The Taliban administration's announcement that it will restrict Afghans from leaving the country under some circumstances drew criticism from the UK's envoy on Monday, amid fears it could hamper continuing evacuation efforts.
Taliban spokesman Zabihullah Mujahid said on Sunday that Afghans would not be allowed to leave the country unless they had a clear destination, and that women could not travel overseas for study without a male guardian.
Hugo Shorter, the UK charge d'affaires for Afghanistan, said in a tweet that he had seen the Taliban's statements on the travel changes.
"These would be unacceptable restrictions on freedom of movement," Mr Shorter said. "I call on the Taliban to clarify their remarks urgently."
It was not immediately clear whether the plans would hamper the work by international governments and organisations to move out thousands of Afghans who had worked with foreign embassies, militaries and projects, and were eligible for asylum in western countries but were still in Afghanistan.
"We will not allow Afghans to leave the country unless their destinations are known," Mr Mujahid said.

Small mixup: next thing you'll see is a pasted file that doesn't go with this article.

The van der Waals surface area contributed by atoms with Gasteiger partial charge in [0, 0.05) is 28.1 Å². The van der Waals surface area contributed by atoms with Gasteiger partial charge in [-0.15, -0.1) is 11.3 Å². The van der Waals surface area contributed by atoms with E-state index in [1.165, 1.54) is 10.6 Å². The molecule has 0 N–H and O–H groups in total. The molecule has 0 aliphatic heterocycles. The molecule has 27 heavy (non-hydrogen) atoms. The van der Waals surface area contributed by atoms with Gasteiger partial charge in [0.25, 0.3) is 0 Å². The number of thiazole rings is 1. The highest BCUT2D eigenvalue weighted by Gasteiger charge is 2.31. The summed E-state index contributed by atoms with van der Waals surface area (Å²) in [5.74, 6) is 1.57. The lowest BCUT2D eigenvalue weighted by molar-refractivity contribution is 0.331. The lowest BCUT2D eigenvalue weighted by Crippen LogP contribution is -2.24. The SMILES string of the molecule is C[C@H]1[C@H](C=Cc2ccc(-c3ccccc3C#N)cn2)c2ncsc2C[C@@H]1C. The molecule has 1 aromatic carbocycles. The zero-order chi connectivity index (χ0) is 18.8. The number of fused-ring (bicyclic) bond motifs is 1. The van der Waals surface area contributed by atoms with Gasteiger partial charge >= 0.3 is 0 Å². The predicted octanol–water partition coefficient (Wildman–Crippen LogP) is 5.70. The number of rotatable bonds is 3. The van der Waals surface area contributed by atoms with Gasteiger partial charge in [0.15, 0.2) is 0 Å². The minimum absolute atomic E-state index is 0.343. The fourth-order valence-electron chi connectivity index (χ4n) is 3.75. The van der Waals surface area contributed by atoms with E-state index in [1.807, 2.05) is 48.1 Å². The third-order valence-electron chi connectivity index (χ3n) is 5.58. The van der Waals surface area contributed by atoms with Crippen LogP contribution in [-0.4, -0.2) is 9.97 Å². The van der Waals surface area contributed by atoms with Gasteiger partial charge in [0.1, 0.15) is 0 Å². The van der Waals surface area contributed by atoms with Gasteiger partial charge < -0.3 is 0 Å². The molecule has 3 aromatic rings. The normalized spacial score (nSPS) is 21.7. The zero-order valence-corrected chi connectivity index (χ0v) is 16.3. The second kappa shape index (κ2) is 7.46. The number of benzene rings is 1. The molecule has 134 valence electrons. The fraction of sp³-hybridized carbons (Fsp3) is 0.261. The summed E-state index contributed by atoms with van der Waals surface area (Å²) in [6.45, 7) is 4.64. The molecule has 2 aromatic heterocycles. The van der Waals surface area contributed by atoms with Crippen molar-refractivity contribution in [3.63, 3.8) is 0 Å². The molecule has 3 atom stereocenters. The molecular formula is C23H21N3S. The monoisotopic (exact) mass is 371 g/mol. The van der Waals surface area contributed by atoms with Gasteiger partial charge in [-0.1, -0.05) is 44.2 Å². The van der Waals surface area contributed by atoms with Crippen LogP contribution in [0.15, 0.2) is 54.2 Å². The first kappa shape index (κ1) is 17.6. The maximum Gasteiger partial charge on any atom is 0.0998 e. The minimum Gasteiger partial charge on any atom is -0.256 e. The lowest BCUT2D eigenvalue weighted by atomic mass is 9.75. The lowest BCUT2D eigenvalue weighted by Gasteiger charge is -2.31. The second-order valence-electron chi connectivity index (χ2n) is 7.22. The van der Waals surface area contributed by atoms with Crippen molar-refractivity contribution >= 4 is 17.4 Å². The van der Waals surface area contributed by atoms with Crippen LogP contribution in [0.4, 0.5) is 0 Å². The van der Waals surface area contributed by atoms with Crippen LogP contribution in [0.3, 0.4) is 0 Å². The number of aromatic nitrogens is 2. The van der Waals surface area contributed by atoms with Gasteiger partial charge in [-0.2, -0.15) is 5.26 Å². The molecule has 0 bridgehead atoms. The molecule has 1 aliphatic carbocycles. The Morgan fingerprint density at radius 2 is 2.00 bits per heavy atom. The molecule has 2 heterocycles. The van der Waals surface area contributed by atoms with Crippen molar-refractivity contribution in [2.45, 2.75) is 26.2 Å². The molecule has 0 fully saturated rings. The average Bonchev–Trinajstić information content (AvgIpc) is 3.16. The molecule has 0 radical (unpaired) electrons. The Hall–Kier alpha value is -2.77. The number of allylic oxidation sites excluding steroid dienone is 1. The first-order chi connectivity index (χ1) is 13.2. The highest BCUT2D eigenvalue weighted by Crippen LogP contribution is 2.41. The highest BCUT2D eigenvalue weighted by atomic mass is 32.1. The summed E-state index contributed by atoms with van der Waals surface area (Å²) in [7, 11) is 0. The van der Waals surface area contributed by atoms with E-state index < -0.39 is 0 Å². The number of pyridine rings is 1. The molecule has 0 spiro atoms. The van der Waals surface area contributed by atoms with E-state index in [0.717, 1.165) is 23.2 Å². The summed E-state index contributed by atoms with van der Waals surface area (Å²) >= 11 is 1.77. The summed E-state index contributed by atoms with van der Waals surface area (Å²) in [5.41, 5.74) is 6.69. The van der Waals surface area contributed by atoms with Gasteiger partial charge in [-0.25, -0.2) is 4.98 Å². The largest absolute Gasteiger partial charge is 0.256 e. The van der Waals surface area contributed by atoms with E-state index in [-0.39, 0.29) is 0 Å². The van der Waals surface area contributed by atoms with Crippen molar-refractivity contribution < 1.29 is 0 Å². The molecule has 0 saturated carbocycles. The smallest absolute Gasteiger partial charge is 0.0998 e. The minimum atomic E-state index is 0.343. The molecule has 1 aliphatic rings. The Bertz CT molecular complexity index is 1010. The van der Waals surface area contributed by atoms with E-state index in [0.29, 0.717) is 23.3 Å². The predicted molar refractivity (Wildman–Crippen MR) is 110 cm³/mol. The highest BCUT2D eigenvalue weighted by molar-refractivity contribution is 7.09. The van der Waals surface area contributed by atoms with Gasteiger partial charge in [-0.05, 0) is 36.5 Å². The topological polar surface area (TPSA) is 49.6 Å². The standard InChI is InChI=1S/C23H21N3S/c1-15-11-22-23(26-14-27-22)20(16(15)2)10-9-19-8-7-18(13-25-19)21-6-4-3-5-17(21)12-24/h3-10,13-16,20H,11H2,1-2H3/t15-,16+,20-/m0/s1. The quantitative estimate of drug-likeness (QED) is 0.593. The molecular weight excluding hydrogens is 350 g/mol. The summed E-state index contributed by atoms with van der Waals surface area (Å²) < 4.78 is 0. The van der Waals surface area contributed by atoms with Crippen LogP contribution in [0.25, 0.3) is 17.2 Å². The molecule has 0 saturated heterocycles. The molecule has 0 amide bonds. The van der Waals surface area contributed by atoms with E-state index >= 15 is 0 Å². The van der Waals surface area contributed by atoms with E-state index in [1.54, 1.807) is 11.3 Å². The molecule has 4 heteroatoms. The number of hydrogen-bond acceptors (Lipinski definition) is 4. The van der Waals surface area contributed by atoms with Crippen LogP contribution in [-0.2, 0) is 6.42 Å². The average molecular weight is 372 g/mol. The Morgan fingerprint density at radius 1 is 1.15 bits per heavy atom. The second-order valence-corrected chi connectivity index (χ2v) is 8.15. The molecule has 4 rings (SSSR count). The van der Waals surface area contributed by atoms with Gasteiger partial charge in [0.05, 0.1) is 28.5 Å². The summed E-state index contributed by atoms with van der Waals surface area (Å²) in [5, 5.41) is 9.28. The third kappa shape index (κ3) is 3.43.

He said the travel restrictions would apply to Afghans who worked with Nato and American forces, but did not elaborate under what, if any, circumstances they would be able to leave.
Mr Mujahid blamed poor conditions in countries where some Afghans were being held while their visas were processed after thousands were moved out, at times without finalised visas, by withdrawing foreign forces after the Taliban's takeover in August.
Regular evacuation flights organised by the US through Qatar were largely stopped in December over disagreement by the Taliban administration on who should be able to board, sources told Reuters.
The US State Department did not immediately respond to a request for comment on the Taliban's latest restrictions and whether they would affect its evacuation plans.